That is tough one if you ask me. I've tried it a few times and it never adds to the fun, it only detracts from it. I loved the idea at point in my gaming, but it doesn't work well with inherit abstraction required of a TTRPG. And of course the aren't fun.
 

ninjayeti

Adventurer
Decent chase rules. Chases are a staple of action movies, but the DMG rules are a halfhearted attempt to make the square peg of the existing tactical movement rules fit in the round hole of a chase.
 

I'm not sure if this quite fits but here's what I'd like to see:

The degradation of permanent magical effects. I guess that's how you get cursed items but I'm thinking more like what happens to the villain that was turned into stone a hundred years ago. Does the spell slowly lose potency? Could he return? I suppose that could be a campaign premise.

The evolution of long lived and immortal monsters. That vampire has been alive for a thousand years. He hasn't evolved/adapted/whatever some way to overcome his sunlight weakness? 3.5 tried to do something like this with a template that was, frankly, awful. Of course, the GM could just say whatever they want but some sort of guidance would be nice.
 

GMMichael

Guide of Modos
Blocking with weapons. It should be something everyone can do if they're holding a weapon, ergo it should be a factor for any weapon being held.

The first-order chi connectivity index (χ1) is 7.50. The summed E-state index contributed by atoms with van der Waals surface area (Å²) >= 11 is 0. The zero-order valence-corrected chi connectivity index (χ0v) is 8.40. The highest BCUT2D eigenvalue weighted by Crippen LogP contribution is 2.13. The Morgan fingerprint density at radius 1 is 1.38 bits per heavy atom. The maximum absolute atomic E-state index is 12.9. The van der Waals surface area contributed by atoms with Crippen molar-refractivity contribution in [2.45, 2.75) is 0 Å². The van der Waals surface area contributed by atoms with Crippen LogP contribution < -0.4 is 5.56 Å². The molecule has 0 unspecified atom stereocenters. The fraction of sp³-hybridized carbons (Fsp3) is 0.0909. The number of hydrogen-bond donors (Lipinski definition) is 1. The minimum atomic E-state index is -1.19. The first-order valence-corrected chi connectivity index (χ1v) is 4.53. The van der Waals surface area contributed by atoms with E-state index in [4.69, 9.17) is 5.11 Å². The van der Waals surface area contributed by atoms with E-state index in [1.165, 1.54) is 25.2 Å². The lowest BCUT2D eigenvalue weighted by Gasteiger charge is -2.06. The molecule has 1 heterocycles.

Why not back up a step? There aren't even rules for blocking with a shield or your armor. Rules for defense would be interesting. As it stands, your AC doesn't have anything to do with blocking - it's just a number that prevents you from losing your "durability, the will to live, and luck" (i.e. hit points). Blocking would prevent armor damage, wounds, and pain. If holding a weapon is effectively holding your durability, will, and luck, then sure; let the weapon add to AC.
 

Why not back up a step? There aren't even rules for blocking with a shield or your armor. Rules for defense would be interesting. As it stands, your AC doesn't have anything to do with blocking - it's just a number that prevents you from losing your "durability, the will to live, and luck" (i.e. hit points). Blocking would prevent armor damage, wounds, and pain. If holding a weapon is effectively holding your durability, will, and luck, then sure; let the weapon add to AC.
You need to use a lot less luck/durability/will to turn aside a blade with a sword compared to using your forearm. (Unless you're a monk) - so yes: that's exactly what I would like to see.

Somehow. Mechanical details matter, but the lack annoys me.

Edit: for example, something like (assuming 5e):

"When holding a simple melee weapon with which you are proficient, you may set your AC to 11 + the weapon's ability modifier.* When holing a martial melee weapon with which you are proficient, you may set your AC to 12 + the weapon's ability modifier.*